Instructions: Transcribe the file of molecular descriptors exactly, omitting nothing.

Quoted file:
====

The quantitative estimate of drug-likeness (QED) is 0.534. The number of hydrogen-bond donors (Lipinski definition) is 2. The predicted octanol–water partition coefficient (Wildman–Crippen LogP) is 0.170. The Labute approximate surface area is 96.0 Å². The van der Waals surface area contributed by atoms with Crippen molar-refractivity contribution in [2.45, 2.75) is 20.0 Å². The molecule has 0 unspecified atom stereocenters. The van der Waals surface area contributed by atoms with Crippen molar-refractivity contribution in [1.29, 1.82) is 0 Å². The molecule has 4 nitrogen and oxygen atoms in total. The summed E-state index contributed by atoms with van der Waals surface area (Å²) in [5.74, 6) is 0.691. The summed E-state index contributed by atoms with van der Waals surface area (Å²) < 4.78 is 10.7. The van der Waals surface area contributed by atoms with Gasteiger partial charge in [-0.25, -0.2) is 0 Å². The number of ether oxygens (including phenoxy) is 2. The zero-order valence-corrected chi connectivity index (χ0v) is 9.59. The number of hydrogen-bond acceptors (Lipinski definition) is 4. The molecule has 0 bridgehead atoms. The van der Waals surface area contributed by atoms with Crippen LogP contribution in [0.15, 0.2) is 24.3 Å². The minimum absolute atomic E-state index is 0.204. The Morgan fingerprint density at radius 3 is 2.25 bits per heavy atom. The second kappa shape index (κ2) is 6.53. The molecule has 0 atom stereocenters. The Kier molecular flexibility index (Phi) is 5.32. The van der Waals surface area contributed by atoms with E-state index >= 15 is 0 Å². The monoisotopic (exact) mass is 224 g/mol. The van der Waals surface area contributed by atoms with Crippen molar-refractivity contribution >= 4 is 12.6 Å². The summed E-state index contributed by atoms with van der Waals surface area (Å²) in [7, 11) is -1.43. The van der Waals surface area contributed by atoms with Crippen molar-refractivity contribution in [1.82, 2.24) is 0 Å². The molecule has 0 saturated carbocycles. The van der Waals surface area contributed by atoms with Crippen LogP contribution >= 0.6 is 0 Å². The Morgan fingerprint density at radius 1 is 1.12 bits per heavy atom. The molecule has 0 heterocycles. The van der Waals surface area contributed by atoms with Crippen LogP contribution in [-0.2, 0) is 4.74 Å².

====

The quantitative estimate of drug-likeness (QED) is 0.534. The number of hydrogen-bond donors (Lipinski definition) is 2. The predicted octanol–water partition coefficient (Wildman–Crippen LogP) is 0.170. The Labute approximate surface area is 96.0 Å². The van der Waals surface area contributed by atoms with Crippen molar-refractivity contribution in [2.45, 2.75) is 20.0 Å². The molecule has 0 unspecified atom stereocenters. The van der Waals surface area contributed by atoms with Crippen molar-refractivity contribution in [1.29, 1.82) is 0 Å². The molecule has 4 nitrogen and oxygen atoms in total. The summed E-state index contributed by atoms with van der Waals surface area (Å²) in [5.74, 6) is 0.691. The summed E-state index contributed by atoms with van der Waals surface area (Å²) < 4.78 is 10.7. The van der Waals surface area contributed by atoms with Gasteiger partial charge in [-0.25, -0.2) is 0 Å². The number of ether oxygens (including phenoxy) is 2. The zero-order valence-corrected chi connectivity index (χ0v) is 9.59. The number of hydrogen-bond acceptors (Lipinski definition) is 4. The molecule has 0 bridgehead atoms. The van der Waals surface area contributed by atoms with Crippen LogP contribution in [0.15, 0.2) is 24.3 Å². The minimum absolute atomic E-state index is 0.204. The Morgan fingerprint density at radius 3 is 2.25 bits per heavy atom. The second kappa shape index (κ2) is 6.53. The molecule has 0 atom stereocenters. The Kier molecular flexibility index (Phi) is 5.32. The van der Waals surface area contributed by atoms with E-state index >= 15 is 0 Å². The monoisotopic (exact) mass is 224 g/mol. The van der Waals surface area contributed by atoms with Crippen molar-refractivity contribution >= 4 is 12.6 Å². The summed E-state index contributed by atoms with van der Waals surface area (Å²) in [7, 11) is -1.43. The van der Waals surface area contributed by atoms with Crippen molar-refractivity contribution in [1.82, 2.24) is 0 Å². The molecule has 0 saturated carbocycles. The van der Waals surface area contributed by atoms with Crippen LogP contribution >= 0.6 is 0 Å². The Morgan fingerprint density at radius 1 is 1.12 bits per heavy atom. The molecule has 0 heterocycles. The van der Waals surface area contributed by atoms with Crippen LogP contribution in [-0.2, 0) is 4.74 Å².